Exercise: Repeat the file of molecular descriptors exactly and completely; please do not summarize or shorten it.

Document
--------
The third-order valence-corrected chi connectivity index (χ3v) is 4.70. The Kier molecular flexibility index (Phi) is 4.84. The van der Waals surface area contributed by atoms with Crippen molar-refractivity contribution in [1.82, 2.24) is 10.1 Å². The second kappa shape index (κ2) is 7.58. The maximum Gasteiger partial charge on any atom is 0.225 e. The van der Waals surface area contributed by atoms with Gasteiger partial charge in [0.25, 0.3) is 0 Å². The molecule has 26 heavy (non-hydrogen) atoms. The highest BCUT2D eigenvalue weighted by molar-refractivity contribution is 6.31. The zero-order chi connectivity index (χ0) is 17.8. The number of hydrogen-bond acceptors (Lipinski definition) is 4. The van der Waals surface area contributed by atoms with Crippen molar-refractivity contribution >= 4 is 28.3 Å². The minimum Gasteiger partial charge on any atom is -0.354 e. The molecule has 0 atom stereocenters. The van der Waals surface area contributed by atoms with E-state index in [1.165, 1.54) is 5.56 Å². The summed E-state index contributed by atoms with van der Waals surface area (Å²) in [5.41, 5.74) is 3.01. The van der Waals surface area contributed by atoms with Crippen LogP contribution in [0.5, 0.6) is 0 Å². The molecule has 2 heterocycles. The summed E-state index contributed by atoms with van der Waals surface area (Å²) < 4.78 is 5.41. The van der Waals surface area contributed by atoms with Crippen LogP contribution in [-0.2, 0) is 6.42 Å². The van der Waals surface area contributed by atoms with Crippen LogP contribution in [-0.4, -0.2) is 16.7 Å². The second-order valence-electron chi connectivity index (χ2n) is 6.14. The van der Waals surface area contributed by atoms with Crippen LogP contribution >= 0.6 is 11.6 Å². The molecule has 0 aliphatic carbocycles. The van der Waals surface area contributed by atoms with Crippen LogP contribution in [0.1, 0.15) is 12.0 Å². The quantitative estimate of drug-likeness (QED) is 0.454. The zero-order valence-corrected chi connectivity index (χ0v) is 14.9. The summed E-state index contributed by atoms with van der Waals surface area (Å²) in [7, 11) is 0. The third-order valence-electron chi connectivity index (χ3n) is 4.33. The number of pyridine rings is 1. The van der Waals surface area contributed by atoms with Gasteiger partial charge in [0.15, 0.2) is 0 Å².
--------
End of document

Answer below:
The third-order valence-corrected chi connectivity index (χ3v) is 4.70. The Kier molecular flexibility index (Phi) is 4.84. The van der Waals surface area contributed by atoms with Crippen molar-refractivity contribution in [1.82, 2.24) is 10.1 Å². The second kappa shape index (κ2) is 7.58. The maximum Gasteiger partial charge on any atom is 0.225 e. The van der Waals surface area contributed by atoms with Gasteiger partial charge in [0.25, 0.3) is 0 Å². The molecule has 26 heavy (non-hydrogen) atoms. The highest BCUT2D eigenvalue weighted by molar-refractivity contribution is 6.31. The zero-order chi connectivity index (χ0) is 17.8. The number of hydrogen-bond acceptors (Lipinski definition) is 4. The van der Waals surface area contributed by atoms with Crippen molar-refractivity contribution >= 4 is 28.3 Å². The minimum Gasteiger partial charge on any atom is -0.354 e. The molecule has 0 atom stereocenters. The van der Waals surface area contributed by atoms with E-state index in [1.165, 1.54) is 5.56 Å². The summed E-state index contributed by atoms with van der Waals surface area (Å²) in [5.41, 5.74) is 3.01. The van der Waals surface area contributed by atoms with Crippen LogP contribution in [0.5, 0.6) is 0 Å². The molecule has 2 heterocycles. The summed E-state index contributed by atoms with van der Waals surface area (Å²) < 4.78 is 5.41. The van der Waals surface area contributed by atoms with Crippen LogP contribution in [-0.2, 0) is 6.42 Å². The van der Waals surface area contributed by atoms with Crippen LogP contribution in [-0.4, -0.2) is 16.7 Å². The second-order valence-electron chi connectivity index (χ2n) is 6.14. The van der Waals surface area contributed by atoms with Crippen LogP contribution >= 0.6 is 11.6 Å². The molecule has 0 aliphatic carbocycles. The van der Waals surface area contributed by atoms with Crippen LogP contribution in [0.1, 0.15) is 12.0 Å². The quantitative estimate of drug-likeness (QED) is 0.454. The zero-order valence-corrected chi connectivity index (χ0v) is 14.9. The summed E-state index contributed by atoms with van der Waals surface area (Å²) in [7, 11) is 0. The third-order valence-electron chi connectivity index (χ3n) is 4.33. The number of pyridine rings is 1. The van der Waals surface area contributed by atoms with Gasteiger partial charge in [0.15, 0.2) is 0 Å².